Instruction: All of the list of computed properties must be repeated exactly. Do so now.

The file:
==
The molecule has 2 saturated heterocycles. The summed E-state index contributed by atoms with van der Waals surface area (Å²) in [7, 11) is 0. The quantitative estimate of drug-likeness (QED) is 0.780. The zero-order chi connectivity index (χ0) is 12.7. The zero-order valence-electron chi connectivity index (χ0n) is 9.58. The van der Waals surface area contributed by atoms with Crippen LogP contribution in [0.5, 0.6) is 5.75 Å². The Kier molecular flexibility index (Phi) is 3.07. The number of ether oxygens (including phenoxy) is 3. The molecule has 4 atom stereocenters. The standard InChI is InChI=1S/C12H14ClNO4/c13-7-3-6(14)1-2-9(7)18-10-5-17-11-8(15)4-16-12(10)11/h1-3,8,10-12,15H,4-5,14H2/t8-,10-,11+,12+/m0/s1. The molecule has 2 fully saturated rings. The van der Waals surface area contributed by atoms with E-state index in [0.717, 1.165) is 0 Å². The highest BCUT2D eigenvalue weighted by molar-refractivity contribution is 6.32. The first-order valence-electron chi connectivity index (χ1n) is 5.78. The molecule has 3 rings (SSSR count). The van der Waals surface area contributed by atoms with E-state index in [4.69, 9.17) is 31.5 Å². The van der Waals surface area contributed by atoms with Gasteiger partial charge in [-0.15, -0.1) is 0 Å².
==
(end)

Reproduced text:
The molecule has 2 saturated heterocycles. The summed E-state index contributed by atoms with van der Waals surface area (Å²) in [7, 11) is 0. The quantitative estimate of drug-likeness (QED) is 0.780. The zero-order chi connectivity index (χ0) is 12.7. The zero-order valence-electron chi connectivity index (χ0n) is 9.58. The van der Waals surface area contributed by atoms with Crippen LogP contribution in [0.5, 0.6) is 5.75 Å². The Kier molecular flexibility index (Phi) is 3.07. The number of ether oxygens (including phenoxy) is 3. The molecule has 4 atom stereocenters. The standard InChI is InChI=1S/C12H14ClNO4/c13-7-3-6(14)1-2-9(7)18-10-5-17-11-8(15)4-16-12(10)11/h1-3,8,10-12,15H,4-5,14H2/t8-,10-,11+,12+/m0/s1. The molecule has 2 fully saturated rings. The van der Waals surface area contributed by atoms with E-state index in [0.717, 1.165) is 0 Å². The highest BCUT2D eigenvalue weighted by molar-refractivity contribution is 6.32. The first-order valence-electron chi connectivity index (χ1n) is 5.78. The molecule has 3 rings (SSSR count). The van der Waals surface area contributed by atoms with E-state index in [4.69, 9.17) is 31.5 Å². The van der Waals surface area contributed by atoms with Gasteiger partial charge in [-0.15, -0.1) is 0 Å².